Change

And I don’t know –

and I can’t know –

Where this path will take me.

But we never do,

that’s the thing.

Sometimes there’s a bomb,

    or a gunman,

    or a Tower—

and your life shatters

and the boats scatter

and everything you had

goes out with the tide.

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Wendy the Witch

Wendy was a witch. And not a good witch, either. Good witches are beautiful, usually wear white or palest pink, and are quite taken with body glitter and small white kittens. Bad witches are, well, ugly. They love toads, toadstools, and slime. People say they have forked tongues, or tongues like knives, or that they will give you a “tongue-lashing,” but this is metaphorical, rather than actual.

Wendy was a bad witch, the baddest of the bad – cross-eyed, gimpy, with a tongue she wielded like a samurai sword, expertly, with deadly force. But somehow Wendy got it into her head that being a bad witch, especially the baddest of the bad witches, was, well, not good. So she cast a spell, as any witch can do. And the spell was to make her seem like a good witch. Like the best of the good witches. Her hair, once raven black and as fine as a spider web, turned yellow, long, and thick. She exchanged her black cape and pointed black shoes for white tulle and white ballet flats. And her tongue – her glorious, finely-chiseled tongue – she cut out. Not literally, but figuratively. The spell she cast coated her throat with molasses-thick, honey-sweet words. Where once she croaked, now she cooed. Where once she spoke her mind, now she only spoke what would please.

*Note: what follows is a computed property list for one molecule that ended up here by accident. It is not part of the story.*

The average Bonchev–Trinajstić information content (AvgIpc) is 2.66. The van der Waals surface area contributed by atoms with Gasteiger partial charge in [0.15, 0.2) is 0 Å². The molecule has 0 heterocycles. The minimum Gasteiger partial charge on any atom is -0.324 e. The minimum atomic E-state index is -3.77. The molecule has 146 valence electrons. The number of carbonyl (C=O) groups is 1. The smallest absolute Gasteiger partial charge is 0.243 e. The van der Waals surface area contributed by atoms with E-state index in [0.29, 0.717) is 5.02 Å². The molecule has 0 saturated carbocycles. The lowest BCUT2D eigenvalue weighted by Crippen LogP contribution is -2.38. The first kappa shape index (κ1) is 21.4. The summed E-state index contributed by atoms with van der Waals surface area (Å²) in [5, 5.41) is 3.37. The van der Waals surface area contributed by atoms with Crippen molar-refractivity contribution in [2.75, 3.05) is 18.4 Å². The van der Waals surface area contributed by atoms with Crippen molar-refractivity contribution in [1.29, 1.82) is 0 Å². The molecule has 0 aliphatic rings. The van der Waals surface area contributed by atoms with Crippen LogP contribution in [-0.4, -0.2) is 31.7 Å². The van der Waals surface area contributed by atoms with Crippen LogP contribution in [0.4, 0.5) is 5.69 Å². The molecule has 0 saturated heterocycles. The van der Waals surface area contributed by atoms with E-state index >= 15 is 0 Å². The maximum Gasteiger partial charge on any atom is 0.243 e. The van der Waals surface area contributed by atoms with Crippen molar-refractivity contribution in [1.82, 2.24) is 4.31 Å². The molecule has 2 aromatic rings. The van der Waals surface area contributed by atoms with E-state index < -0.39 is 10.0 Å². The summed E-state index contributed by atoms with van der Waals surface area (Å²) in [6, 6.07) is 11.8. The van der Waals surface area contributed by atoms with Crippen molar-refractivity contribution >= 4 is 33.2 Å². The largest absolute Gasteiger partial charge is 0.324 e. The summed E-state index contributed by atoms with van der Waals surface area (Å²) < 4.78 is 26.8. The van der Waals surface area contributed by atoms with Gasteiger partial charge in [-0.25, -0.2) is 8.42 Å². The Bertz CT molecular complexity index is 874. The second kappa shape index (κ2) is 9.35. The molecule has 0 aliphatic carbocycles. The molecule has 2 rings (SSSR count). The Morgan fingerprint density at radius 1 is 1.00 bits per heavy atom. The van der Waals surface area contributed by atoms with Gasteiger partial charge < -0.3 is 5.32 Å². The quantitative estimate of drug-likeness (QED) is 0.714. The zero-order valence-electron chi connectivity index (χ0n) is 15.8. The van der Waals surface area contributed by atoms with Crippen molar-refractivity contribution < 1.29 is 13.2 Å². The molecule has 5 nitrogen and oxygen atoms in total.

Wendy became the Best of the Good Witches. Good witches everywhere told her how they admired the change, how much better it was to be a good witch than a bad. For a while, she believed them. She liked how they praised her, how she felt as though she belonged among all these white and pale pink witches, sparkling tiaras in their thick, fair hair. But she found, after a while, and to her very great surprise, that she wasn’t happy. She missed black. She missed smelly things, like dirt, and henbane. She missed toads, and cackling, and she started to hate having to be pretty all the time. But most of all, she missed her tongue. She couldn’t even speak her unhappiness, because it would upset her newfound friends, and this the spell would not let her do. So she did what any able witch, good or bad, could do – she uncast her spell.

Now Wendy is again the best of the bad. Her tongue has severed many an oversized ego from an inflated sense of self-worth. She plays in the dirt, has bad teeth, bad breath, and a wicked sense of humor. Best of all, she is happy. That’s what every witch deserves.